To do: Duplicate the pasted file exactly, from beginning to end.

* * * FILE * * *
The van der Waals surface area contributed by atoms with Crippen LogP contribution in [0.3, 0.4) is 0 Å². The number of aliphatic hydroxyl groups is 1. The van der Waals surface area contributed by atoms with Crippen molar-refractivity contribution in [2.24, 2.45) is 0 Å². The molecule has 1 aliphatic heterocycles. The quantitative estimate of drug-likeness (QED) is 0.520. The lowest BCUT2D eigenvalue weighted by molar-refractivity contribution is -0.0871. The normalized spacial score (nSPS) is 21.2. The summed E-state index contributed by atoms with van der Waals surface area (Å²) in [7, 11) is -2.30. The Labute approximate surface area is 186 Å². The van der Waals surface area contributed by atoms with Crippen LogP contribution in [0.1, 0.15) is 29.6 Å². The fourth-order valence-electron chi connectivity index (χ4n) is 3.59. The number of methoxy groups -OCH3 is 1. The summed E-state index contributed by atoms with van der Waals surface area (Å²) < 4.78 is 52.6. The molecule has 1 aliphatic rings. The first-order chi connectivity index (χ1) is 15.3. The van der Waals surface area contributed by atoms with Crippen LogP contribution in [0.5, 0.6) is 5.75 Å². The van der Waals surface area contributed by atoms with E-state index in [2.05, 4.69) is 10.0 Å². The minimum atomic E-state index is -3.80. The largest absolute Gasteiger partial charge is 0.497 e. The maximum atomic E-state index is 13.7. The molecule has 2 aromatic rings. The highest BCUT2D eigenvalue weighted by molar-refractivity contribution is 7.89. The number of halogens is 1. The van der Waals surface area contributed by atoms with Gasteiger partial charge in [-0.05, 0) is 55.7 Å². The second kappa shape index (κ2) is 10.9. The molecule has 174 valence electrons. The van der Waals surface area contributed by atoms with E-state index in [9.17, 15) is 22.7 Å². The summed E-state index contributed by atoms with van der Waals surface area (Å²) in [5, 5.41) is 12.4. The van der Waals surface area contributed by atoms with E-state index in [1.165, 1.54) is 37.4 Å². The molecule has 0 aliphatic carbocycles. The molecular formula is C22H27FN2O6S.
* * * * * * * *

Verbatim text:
The van der Waals surface area contributed by atoms with Crippen LogP contribution in [0.3, 0.4) is 0 Å². The number of aliphatic hydroxyl groups is 1. The van der Waals surface area contributed by atoms with Crippen molar-refractivity contribution in [2.24, 2.45) is 0 Å². The molecule has 1 aliphatic heterocycles. The quantitative estimate of drug-likeness (QED) is 0.520. The lowest BCUT2D eigenvalue weighted by molar-refractivity contribution is -0.0871. The normalized spacial score (nSPS) is 21.2. The summed E-state index contributed by atoms with van der Waals surface area (Å²) in [7, 11) is -2.30. The Labute approximate surface area is 186 Å². The van der Waals surface area contributed by atoms with Crippen LogP contribution in [0.1, 0.15) is 29.6 Å². The fourth-order valence-electron chi connectivity index (χ4n) is 3.59. The number of methoxy groups -OCH3 is 1. The summed E-state index contributed by atoms with van der Waals surface area (Å²) < 4.78 is 52.6. The molecule has 1 aliphatic rings. The first-order chi connectivity index (χ1) is 15.3. The van der Waals surface area contributed by atoms with Crippen LogP contribution in [0.5, 0.6) is 5.75 Å². The van der Waals surface area contributed by atoms with E-state index in [2.05, 4.69) is 10.0 Å². The minimum atomic E-state index is -3.80. The largest absolute Gasteiger partial charge is 0.497 e. The maximum atomic E-state index is 13.7. The molecule has 2 aromatic rings. The highest BCUT2D eigenvalue weighted by molar-refractivity contribution is 7.89. The number of halogens is 1. The van der Waals surface area contributed by atoms with Gasteiger partial charge in [-0.05, 0) is 55.7 Å². The second kappa shape index (κ2) is 10.9. The molecule has 174 valence electrons. The van der Waals surface area contributed by atoms with E-state index in [9.17, 15) is 22.7 Å². The summed E-state index contributed by atoms with van der Waals surface area (Å²) in [5, 5.41) is 12.4. The van der Waals surface area contributed by atoms with E-state index in [1.165, 1.54) is 37.4 Å². The molecule has 0 aliphatic carbocycles. The molecular formula is C22H27FN2O6S.